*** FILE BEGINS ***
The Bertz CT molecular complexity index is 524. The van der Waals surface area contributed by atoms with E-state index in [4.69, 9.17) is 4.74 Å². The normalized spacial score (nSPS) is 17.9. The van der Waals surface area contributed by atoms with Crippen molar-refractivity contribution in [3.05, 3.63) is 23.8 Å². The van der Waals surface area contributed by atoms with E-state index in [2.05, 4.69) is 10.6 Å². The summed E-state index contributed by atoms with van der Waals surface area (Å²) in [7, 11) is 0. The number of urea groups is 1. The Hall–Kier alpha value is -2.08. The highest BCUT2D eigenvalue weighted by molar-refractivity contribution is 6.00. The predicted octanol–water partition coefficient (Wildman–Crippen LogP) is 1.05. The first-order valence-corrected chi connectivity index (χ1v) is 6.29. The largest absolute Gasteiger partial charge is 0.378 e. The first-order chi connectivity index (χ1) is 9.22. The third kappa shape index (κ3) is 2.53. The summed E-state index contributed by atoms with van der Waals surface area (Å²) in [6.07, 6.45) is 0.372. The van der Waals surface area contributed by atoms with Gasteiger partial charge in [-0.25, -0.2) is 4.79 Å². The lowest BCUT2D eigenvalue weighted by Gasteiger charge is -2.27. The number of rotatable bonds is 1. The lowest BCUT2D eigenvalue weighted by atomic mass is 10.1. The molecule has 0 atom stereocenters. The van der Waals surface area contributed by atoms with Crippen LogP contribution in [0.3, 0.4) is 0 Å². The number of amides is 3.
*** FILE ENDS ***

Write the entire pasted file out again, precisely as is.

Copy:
The Bertz CT molecular complexity index is 524. The van der Waals surface area contributed by atoms with E-state index in [4.69, 9.17) is 4.74 Å². The normalized spacial score (nSPS) is 17.9. The van der Waals surface area contributed by atoms with Crippen molar-refractivity contribution in [3.05, 3.63) is 23.8 Å². The van der Waals surface area contributed by atoms with E-state index in [2.05, 4.69) is 10.6 Å². The summed E-state index contributed by atoms with van der Waals surface area (Å²) in [7, 11) is 0. The number of urea groups is 1. The Hall–Kier alpha value is -2.08. The highest BCUT2D eigenvalue weighted by molar-refractivity contribution is 6.00. The predicted octanol–water partition coefficient (Wildman–Crippen LogP) is 1.05. The first-order valence-corrected chi connectivity index (χ1v) is 6.29. The largest absolute Gasteiger partial charge is 0.378 e. The first-order chi connectivity index (χ1) is 9.22. The third kappa shape index (κ3) is 2.53. The summed E-state index contributed by atoms with van der Waals surface area (Å²) in [6.07, 6.45) is 0.372. The van der Waals surface area contributed by atoms with Gasteiger partial charge in [-0.25, -0.2) is 4.79 Å². The lowest BCUT2D eigenvalue weighted by Gasteiger charge is -2.27. The number of rotatable bonds is 1. The lowest BCUT2D eigenvalue weighted by atomic mass is 10.1. The molecule has 0 atom stereocenters. The van der Waals surface area contributed by atoms with Crippen LogP contribution in [0.3, 0.4) is 0 Å². The number of amides is 3.